3 steps to lift the cloud
1. Expect major changes to the way you do business.
In the traditional own-your-own approach, information technology executives were at the controls of the infrastructure that provided services to users. That is no longer the case when the services come through the cloud.
That means a switch in focus to managing the relationship with cloud computing providers, along with developing expertise in negotiating things such as service level agreements and organization- level agreements. Those agreements are important to set standards for the quality of service you can expect.
2. Reassess your future development plans in light of cloud options.
If you had no existing infrastructure, the move to cloud computing would be easy. But many government organizations have older systems and are implementing enterprise architectures.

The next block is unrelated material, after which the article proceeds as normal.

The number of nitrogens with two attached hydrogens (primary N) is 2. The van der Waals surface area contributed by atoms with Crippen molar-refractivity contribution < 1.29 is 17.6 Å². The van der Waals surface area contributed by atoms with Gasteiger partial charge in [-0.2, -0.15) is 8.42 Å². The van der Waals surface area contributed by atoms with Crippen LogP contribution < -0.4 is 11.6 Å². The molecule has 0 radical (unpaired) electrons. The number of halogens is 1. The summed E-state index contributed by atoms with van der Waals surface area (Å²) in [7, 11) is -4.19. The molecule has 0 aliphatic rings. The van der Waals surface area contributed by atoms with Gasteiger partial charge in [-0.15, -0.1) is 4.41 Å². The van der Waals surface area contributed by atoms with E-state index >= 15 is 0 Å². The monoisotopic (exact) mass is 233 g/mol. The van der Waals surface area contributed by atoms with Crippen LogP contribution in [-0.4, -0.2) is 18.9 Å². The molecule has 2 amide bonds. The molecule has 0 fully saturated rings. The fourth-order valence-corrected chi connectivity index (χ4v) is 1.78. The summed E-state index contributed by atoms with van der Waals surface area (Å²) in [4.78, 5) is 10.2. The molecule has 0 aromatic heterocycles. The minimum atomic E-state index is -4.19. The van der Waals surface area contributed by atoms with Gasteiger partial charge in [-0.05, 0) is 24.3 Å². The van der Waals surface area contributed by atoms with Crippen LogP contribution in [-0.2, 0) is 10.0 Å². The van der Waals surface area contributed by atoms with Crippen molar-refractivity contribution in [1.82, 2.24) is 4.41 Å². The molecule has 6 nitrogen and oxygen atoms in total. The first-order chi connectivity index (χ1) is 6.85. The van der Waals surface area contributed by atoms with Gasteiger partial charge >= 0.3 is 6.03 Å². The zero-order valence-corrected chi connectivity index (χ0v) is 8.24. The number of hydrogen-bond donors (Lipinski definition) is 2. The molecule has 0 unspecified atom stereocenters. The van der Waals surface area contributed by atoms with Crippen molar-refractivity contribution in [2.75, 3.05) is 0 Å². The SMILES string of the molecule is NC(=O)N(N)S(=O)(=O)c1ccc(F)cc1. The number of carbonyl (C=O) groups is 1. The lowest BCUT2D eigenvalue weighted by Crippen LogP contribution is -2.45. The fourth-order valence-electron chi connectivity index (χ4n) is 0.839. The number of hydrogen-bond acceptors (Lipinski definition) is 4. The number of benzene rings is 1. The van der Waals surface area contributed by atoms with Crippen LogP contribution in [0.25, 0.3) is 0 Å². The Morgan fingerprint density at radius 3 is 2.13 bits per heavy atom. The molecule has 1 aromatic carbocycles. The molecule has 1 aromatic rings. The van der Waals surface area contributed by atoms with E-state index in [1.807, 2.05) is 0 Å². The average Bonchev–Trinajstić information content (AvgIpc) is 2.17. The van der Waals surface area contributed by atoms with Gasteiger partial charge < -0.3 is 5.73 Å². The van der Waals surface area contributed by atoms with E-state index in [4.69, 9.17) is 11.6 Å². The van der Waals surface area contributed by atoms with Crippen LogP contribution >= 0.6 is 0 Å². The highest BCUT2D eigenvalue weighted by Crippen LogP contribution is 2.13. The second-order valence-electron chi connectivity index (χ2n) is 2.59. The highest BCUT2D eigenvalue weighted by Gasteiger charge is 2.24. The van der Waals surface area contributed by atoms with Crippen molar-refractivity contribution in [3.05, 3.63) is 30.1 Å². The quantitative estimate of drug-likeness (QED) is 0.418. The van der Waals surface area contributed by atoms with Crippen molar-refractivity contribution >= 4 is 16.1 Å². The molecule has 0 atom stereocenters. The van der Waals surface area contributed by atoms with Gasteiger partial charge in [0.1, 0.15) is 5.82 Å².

You’ll need to carefully choose which of your organization’s processes to transition first and make sure each step harmonizes with your existing IT road map.
3. Anticipate resistance, particularly from technology experts.
Users have spent most of their careers learning how to deal with certain technologies, and the need for some of that expertise will disappear with the move to cloud computing. Users will probably be the least of your problems as long as they continue receiving the same IT support and services as before.
Brian Robinson is a freelance writer based in Portland, Ore.